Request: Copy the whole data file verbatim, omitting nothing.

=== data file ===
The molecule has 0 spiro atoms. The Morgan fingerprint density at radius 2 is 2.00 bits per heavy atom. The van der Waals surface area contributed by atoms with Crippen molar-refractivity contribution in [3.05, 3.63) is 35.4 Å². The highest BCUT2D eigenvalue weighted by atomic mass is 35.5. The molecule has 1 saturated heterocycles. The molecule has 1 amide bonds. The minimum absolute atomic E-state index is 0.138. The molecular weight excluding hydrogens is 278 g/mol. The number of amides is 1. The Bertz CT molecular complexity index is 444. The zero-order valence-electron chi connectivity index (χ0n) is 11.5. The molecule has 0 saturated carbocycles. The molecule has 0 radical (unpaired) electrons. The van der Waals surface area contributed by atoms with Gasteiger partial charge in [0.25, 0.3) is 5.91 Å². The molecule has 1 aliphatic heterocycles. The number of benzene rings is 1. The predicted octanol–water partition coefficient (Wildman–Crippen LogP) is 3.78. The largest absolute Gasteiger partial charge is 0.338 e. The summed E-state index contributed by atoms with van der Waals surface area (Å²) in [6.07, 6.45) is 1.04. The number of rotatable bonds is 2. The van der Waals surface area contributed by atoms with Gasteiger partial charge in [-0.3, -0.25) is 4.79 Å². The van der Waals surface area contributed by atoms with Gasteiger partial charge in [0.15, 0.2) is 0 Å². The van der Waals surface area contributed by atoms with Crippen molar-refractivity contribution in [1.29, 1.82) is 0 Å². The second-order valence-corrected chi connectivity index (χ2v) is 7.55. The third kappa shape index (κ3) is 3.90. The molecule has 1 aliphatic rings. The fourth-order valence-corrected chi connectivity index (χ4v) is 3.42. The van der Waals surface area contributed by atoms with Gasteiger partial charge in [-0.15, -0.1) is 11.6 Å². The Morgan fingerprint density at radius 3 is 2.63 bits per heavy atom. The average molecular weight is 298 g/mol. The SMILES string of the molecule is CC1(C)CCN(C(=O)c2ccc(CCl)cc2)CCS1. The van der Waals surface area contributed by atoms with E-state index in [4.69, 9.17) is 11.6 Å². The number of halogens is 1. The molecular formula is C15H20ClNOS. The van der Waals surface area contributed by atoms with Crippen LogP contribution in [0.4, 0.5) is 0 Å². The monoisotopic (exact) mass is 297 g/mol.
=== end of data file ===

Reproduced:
The molecule has 0 spiro atoms. The Morgan fingerprint density at radius 2 is 2.00 bits per heavy atom. The van der Waals surface area contributed by atoms with Crippen molar-refractivity contribution in [3.05, 3.63) is 35.4 Å². The highest BCUT2D eigenvalue weighted by atomic mass is 35.5. The molecule has 1 saturated heterocycles. The molecule has 1 amide bonds. The minimum absolute atomic E-state index is 0.138. The molecular weight excluding hydrogens is 278 g/mol. The number of amides is 1. The Bertz CT molecular complexity index is 444. The zero-order valence-electron chi connectivity index (χ0n) is 11.5. The molecule has 0 saturated carbocycles. The molecule has 0 radical (unpaired) electrons. The van der Waals surface area contributed by atoms with Gasteiger partial charge in [0.25, 0.3) is 5.91 Å². The molecule has 1 aliphatic heterocycles. The number of benzene rings is 1. The predicted octanol–water partition coefficient (Wildman–Crippen LogP) is 3.78. The largest absolute Gasteiger partial charge is 0.338 e. The summed E-state index contributed by atoms with van der Waals surface area (Å²) in [6.07, 6.45) is 1.04. The number of rotatable bonds is 2. The van der Waals surface area contributed by atoms with Gasteiger partial charge in [-0.3, -0.25) is 4.79 Å². The van der Waals surface area contributed by atoms with Gasteiger partial charge in [0.15, 0.2) is 0 Å². The van der Waals surface area contributed by atoms with Crippen molar-refractivity contribution in [1.29, 1.82) is 0 Å². The second-order valence-corrected chi connectivity index (χ2v) is 7.55. The third kappa shape index (κ3) is 3.90. The molecule has 1 aliphatic rings. The fourth-order valence-corrected chi connectivity index (χ4v) is 3.42. The van der Waals surface area contributed by atoms with Gasteiger partial charge in [-0.15, -0.1) is 11.6 Å². The Morgan fingerprint density at radius 3 is 2.63 bits per heavy atom. The average molecular weight is 298 g/mol. The SMILES string of the molecule is CC1(C)CCN(C(=O)c2ccc(CCl)cc2)CCS1. The van der Waals surface area contributed by atoms with E-state index in [4.69, 9.17) is 11.6 Å². The number of halogens is 1. The molecular formula is C15H20ClNOS. The van der Waals surface area contributed by atoms with Crippen LogP contribution in [0.4, 0.5) is 0 Å². The monoisotopic (exact) mass is 297 g/mol.